My dad. He is a man who is wiser than he lets on. A man who loves with the gentleness of lamb and the fierceness of a lion. He would kill and be killed for his children and grandchildren, gladly laying down his life if it meant keeping his family safe. My dad. My rock. My hero. His words helped me feel better. Quiet and unyielding support is what he gives, words that help, analogies that only make sense to the both of us.

I’m a daddy’s girl through and through.

But this past year…and the one before that…hell, for the past 3 1/2 years, it’s been hard. I did a LOT of growing up in a short amount of time. Growing up that, perhaps, should have taken place long ago, but was delayed for selfish reasons. A lot of tests, a lot of trials by fire, a lot of blindly stumbling my way through the darkness with only a small pinpoint of light to guide me through safely. (I wrote about my guiding light. My husband is a good man.)  But I remain unbroken, not lost, and still breathing and ready to take on whatever else is thrown my way.

“There has to be a reason for this,” I said to him, “I have to be being prepared for something bigger. There has GOT to be a reason for all of this.”

He responded that it’s probably my season of my spirit hardening. I’m experiencing things I was pretty well shielded from as a child. I have him and my mother to thank for that. I try to shield my children from life’s cruelties… but I am afraid they have experienced some of it and for that I am sorry, but I digress.

So this is my season. My season of hardening. My season to mature my spirit and grow in wisdom. At least, that is what my dad says. And hey…he has a few years on me. He must know what he is talking about, right?

Time Marches On

“How did it get so late so soon? It’s night before it’s afternoon. December is here before it’s June. My goodness how the time has flewn. How did it get so late so soon?”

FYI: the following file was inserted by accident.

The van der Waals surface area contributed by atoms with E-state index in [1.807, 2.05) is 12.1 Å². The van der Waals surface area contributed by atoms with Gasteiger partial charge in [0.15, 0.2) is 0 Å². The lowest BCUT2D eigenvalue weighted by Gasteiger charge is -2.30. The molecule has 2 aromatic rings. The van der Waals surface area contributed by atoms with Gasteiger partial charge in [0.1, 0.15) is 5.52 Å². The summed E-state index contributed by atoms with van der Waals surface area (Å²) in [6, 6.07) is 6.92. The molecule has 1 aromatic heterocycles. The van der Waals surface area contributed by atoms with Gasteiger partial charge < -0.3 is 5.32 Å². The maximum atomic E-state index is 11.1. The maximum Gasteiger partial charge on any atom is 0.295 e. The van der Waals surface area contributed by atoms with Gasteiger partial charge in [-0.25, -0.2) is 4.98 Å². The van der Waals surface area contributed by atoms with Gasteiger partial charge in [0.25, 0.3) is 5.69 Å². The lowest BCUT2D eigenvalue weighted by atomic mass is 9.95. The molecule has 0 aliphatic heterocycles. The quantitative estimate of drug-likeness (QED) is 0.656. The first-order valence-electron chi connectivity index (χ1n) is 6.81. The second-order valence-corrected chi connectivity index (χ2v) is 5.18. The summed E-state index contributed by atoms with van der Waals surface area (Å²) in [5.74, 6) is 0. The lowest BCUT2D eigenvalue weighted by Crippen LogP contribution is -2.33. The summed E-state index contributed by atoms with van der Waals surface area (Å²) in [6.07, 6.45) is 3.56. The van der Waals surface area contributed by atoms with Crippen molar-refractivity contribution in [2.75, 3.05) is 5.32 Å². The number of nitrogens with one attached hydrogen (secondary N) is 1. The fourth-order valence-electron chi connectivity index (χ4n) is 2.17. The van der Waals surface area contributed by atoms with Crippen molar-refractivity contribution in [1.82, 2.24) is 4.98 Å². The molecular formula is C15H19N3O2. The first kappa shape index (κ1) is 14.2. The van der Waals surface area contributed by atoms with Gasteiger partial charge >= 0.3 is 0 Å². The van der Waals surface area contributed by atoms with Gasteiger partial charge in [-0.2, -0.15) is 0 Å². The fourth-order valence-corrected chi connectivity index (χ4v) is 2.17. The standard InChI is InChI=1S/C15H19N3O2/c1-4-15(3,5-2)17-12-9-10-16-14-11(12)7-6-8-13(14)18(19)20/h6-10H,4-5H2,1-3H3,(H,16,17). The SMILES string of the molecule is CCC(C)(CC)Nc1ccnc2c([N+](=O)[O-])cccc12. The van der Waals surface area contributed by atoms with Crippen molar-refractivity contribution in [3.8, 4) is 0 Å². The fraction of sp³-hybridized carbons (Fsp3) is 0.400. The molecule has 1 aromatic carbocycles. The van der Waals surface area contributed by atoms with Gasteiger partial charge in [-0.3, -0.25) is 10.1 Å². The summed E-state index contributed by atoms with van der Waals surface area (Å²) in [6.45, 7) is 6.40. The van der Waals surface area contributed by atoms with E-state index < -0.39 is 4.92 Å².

Dr. Seuss

Tomorrow is the last day of school for all three of my kids. When school starts again, I will have two kids in middle school and one in high school. It is really hard to believe that in just 7 short years, my youngest will be graduating high school.

7. Short. Years.

I say short years because as I get older, it seems that time passes more quickly. I used to think that my parents were messing with me about time. They would always warn me to enjoy my childhood, because once you are older, time seems to pass more quickly. I never believed them. I would roll my eyes once their backs were turned and tell myself they had no clue.  As a child, growing up seemed to take forever. My parents had no idea what they were saying… growing up was what life was all about, right?  I was sure, at age 5, that I would never make it to age 10. Once 10 was reached, 13 was the newest goal. And then 16…18…21. But once my children were born, my concept of time changed. It felt as though I would blink and they would have reached a new milestone, a new birthday, a new shoe size. I began to realize the wisdom my parents shared with me was no longer wasted wisdom. I understood.

Growing up was just a small part of my journey in this life. As an adult, though, it is easy to lose perspective on how growing up and time is viewed, depending on age. I find myself saying the same things my parents said to me to my own children…or any young person for that matter…and the look they give me is the same look, I am sure, I gave my parents. I find myself waking up and realizing the year is almost half way over. I am this close to having a 16 year old, my middle child is 6 months away from being 13, my youngest is already being mistaken for a teenager. Time is flying and I didn’t even realize I bought a ticket for this flight but here I am, strapped in and stuck and wondering how I can make it slow down.

I don’t know how to slow down time. I don’t know how to stop children from getting older so I can enjoy them a little longer. I don’t know where the pause button is so I can stop and take a breath. I do know how to hug my kids. I know how to take pictures and videos. I know how to make sure they are loved. I know how to tell them how precious they are to me. And I know how to step back and let them grow and experience and mature. Because that is what my job is now. To help them grow, to learn how to live, to experience life in all its wonder. And to be there for them when life gets hard to hold them, comfort them, and bolster them so they can get up and go back to living, experiencing, growing.

So, here I sit, watching as time marches on.  I wouldn’t miss this experience for anything.

“Sometimes I feel like if you just watch things, just sit still and let the world exist in front of you – sometimes I swear that just for a second time freezes and the world pauses in its tilt. Just for a second. And if you somehow found a way to live in that second, then you would live forever.”
Lauren Oliver, Pandemonium

Let’s Play a Game

 

“The bond that links your true family is not one of blood, but of respect and joy in each other’s life.” ~ Richard Bach

“Let’s play a game”